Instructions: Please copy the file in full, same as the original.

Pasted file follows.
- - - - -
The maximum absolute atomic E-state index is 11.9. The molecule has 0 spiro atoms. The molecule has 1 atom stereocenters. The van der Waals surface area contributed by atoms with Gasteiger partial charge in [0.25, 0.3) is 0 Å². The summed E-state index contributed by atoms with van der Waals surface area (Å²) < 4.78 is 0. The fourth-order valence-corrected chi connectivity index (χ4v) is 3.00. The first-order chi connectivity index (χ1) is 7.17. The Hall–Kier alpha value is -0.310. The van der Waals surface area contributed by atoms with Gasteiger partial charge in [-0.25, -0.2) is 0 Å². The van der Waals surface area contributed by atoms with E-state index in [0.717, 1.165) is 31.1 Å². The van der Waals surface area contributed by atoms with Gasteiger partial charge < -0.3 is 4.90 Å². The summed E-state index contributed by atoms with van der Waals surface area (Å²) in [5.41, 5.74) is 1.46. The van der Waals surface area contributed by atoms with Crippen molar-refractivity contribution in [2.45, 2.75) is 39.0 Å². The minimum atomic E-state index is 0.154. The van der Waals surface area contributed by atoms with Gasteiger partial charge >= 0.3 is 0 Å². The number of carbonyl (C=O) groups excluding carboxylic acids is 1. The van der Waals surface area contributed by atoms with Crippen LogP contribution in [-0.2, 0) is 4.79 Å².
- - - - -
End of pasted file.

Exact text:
The maximum absolute atomic E-state index is 11.9. The molecule has 0 spiro atoms. The molecule has 1 atom stereocenters. The van der Waals surface area contributed by atoms with Gasteiger partial charge in [0.25, 0.3) is 0 Å². The summed E-state index contributed by atoms with van der Waals surface area (Å²) < 4.78 is 0. The fourth-order valence-corrected chi connectivity index (χ4v) is 3.00. The first-order chi connectivity index (χ1) is 7.17. The Hall–Kier alpha value is -0.310. The van der Waals surface area contributed by atoms with Gasteiger partial charge in [-0.25, -0.2) is 0 Å². The van der Waals surface area contributed by atoms with E-state index in [0.717, 1.165) is 31.1 Å². The van der Waals surface area contributed by atoms with Gasteiger partial charge < -0.3 is 4.90 Å². The summed E-state index contributed by atoms with van der Waals surface area (Å²) in [5.41, 5.74) is 1.46. The van der Waals surface area contributed by atoms with Crippen molar-refractivity contribution in [2.45, 2.75) is 39.0 Å². The minimum atomic E-state index is 0.154. The van der Waals surface area contributed by atoms with Gasteiger partial charge >= 0.3 is 0 Å². The number of carbonyl (C=O) groups excluding carboxylic acids is 1. The van der Waals surface area contributed by atoms with Crippen LogP contribution in [-0.2, 0) is 4.79 Å².